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Your expertise needed! Barriers to progression: Level2/3 qualifications and BTEC failure ? help!

Discussion in 'Further Education' started by englishtt06, Jun 13, 2013.

  1. englishtt06

    englishtt06 Occasional commenter

    Dear TESers

    I am trying to put together a proposal for post-16 (to study barriers to learning). I am quite comfortable working with AS and A2 courses as have managed and delivered them for some years. Being an English teacher, I have little experience of BTEC/vocational courses and their delivery. I am curious to know what issues learners face and how it is possible to fail/withdraw from their chosen courses. Is it for similar reasons as AS/A2 (poorly chosen courses, difficult home/family circumstances, lack of organisation/attendance etc.)? I guess I am assuming that BTECs/NVQs may come with their own issues which are a part of the way the course is structured (all coursework). Any ideas/wisdom gratefully received. If you have any solutions that you know work, then that would be fab too! Am happy to share what I have so far….

    Thanks in advance English TT
     
  2. Hi

    The answer to your question, in my 15 years of post- 16- Sixth Form Colleges and FE is yes- same barriers BUT also I find that because some students trot along to sign up for A Levels, cannot because they have done BTEC'S and not GCSE's, they actually get bored with content on BTEC AND also some students find the relentless assignments for BTEC tricky- they would prefer an exam. I think 16 year olds are 16 year olds- the BTEC and AS/A2 divide is outweighed.....also travel distance is not to be underestimated and the fact the National Curriculum is 'spoon fed' to some until GCSE and subsequently the workload at AS level is very heavy..... The most important things are correct enrolment choices and one adult that a student can relate to-= could be Learning Support/Tutor/Teacher- they can 'rescue' a student and help them persevere....I do htink perseverance ought to be taught skill.....ie finish the year and then see rather than drop out when the going gets tough in March...whenever- good luck!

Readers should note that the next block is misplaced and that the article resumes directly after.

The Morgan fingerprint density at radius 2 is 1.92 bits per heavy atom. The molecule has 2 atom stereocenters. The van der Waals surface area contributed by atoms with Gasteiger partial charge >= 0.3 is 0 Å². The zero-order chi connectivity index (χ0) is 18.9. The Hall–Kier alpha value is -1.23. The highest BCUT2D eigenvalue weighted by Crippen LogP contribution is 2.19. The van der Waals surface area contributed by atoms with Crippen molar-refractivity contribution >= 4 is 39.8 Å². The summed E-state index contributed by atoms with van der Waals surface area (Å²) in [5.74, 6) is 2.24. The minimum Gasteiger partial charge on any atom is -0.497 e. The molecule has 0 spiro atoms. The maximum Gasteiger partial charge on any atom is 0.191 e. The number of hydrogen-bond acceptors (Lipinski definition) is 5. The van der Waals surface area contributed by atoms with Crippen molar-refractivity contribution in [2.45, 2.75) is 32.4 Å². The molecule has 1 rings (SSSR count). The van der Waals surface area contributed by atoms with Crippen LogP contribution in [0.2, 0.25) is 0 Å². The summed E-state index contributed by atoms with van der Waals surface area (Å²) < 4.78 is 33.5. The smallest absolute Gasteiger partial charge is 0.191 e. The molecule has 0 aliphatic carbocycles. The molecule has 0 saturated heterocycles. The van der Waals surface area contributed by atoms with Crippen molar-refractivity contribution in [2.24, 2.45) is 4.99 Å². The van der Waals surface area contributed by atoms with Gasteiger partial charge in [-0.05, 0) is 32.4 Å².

3. englishtt06

    englishtt06 Occasional commenter

    Thanks - that is very useful! I like the idea of having an adult that the student can relate to - very interesting. Also, hadn't considered that BTECs at KS4 may limit post-16 choices. Thanks again - really appreciated.
     
  4. In my experience it is almost impossible for students to withdraw from their course/s after the initial 4 week settling in period. Loss of funding is the driving force in many FE settings and this has forced many a young person to continue with a course that they don't really want to do.

    The most significant barrier to learning that I have experienced is lack of motivation combined with lack of skills in independent learning. Quite simply put, they are ill-equipped to be able to study their Level 3 quals in the way that we'd expect. In part this has been due to students being dyslexic but undiagnosed which, of course, has meant that they've struggled throughout mainstream ed and have very low self-esteem as a result.

    Absolutely. It really doesn't suit everybody. It takes a well-organised and focused student to study a BTEC effectively, imo. I think my team and I spent a good chunk of our 'free' (!) periods working with students to plan their study and set targets etc. Almost every May and June was spent in intervention with students simply trying to get them to do their outstanding work. Sadly, we didn't get any support from management during the rest of the year which meant that students who should have been booted out weren't.